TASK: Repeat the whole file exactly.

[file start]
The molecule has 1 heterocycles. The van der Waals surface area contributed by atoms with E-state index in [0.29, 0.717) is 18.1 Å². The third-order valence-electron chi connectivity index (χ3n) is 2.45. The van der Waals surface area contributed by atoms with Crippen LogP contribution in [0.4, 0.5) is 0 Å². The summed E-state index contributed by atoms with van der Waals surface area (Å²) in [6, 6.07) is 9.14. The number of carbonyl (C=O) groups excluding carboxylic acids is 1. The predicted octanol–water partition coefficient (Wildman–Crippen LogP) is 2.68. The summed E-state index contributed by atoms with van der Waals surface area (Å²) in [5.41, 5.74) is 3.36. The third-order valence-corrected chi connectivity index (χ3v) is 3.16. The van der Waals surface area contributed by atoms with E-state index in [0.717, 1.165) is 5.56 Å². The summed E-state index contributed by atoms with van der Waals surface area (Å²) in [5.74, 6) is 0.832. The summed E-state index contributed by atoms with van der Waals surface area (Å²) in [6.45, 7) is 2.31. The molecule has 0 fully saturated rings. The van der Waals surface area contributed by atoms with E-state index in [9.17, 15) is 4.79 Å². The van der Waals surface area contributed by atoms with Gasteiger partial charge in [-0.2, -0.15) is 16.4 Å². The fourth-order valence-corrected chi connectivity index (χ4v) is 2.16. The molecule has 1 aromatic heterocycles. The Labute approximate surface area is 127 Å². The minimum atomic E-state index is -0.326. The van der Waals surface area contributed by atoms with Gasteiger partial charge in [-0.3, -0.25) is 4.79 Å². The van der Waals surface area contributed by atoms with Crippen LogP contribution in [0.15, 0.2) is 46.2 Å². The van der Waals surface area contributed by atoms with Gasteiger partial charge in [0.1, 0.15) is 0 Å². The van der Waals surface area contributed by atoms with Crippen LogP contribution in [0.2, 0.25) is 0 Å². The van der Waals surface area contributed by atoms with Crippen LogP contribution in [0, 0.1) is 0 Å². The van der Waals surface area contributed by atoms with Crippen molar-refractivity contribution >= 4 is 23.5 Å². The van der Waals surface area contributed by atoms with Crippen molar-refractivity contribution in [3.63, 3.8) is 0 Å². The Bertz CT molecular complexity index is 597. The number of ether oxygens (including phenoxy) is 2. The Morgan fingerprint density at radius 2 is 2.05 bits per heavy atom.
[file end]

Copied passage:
The molecule has 1 heterocycles. The van der Waals surface area contributed by atoms with E-state index in [0.29, 0.717) is 18.1 Å². The third-order valence-electron chi connectivity index (χ3n) is 2.45. The van der Waals surface area contributed by atoms with Crippen LogP contribution in [0.4, 0.5) is 0 Å². The summed E-state index contributed by atoms with van der Waals surface area (Å²) in [6, 6.07) is 9.14. The number of carbonyl (C=O) groups excluding carboxylic acids is 1. The predicted octanol–water partition coefficient (Wildman–Crippen LogP) is 2.68. The summed E-state index contributed by atoms with van der Waals surface area (Å²) in [5.41, 5.74) is 3.36. The third-order valence-corrected chi connectivity index (χ3v) is 3.16. The van der Waals surface area contributed by atoms with E-state index in [0.717, 1.165) is 5.56 Å². The summed E-state index contributed by atoms with van der Waals surface area (Å²) in [5.74, 6) is 0.832. The summed E-state index contributed by atoms with van der Waals surface area (Å²) in [6.45, 7) is 2.31. The molecule has 0 fully saturated rings. The van der Waals surface area contributed by atoms with E-state index in [9.17, 15) is 4.79 Å². The van der Waals surface area contributed by atoms with Gasteiger partial charge in [-0.2, -0.15) is 16.4 Å². The fourth-order valence-corrected chi connectivity index (χ4v) is 2.16. The molecule has 1 aromatic heterocycles. The Labute approximate surface area is 127 Å². The minimum atomic E-state index is -0.326. The van der Waals surface area contributed by atoms with Gasteiger partial charge in [-0.3, -0.25) is 4.79 Å². The van der Waals surface area contributed by atoms with Crippen LogP contribution in [0.15, 0.2) is 46.2 Å². The van der Waals surface area contributed by atoms with Gasteiger partial charge in [0.1, 0.15) is 0 Å². The van der Waals surface area contributed by atoms with Crippen LogP contribution in [0.2, 0.25) is 0 Å². The van der Waals surface area contributed by atoms with Crippen LogP contribution in [0, 0.1) is 0 Å². The van der Waals surface area contributed by atoms with Crippen molar-refractivity contribution >= 4 is 23.5 Å². The van der Waals surface area contributed by atoms with Crippen molar-refractivity contribution in [3.63, 3.8) is 0 Å². The Bertz CT molecular complexity index is 597. The number of ether oxygens (including phenoxy) is 2. The Morgan fingerprint density at radius 2 is 2.05 bits per heavy atom.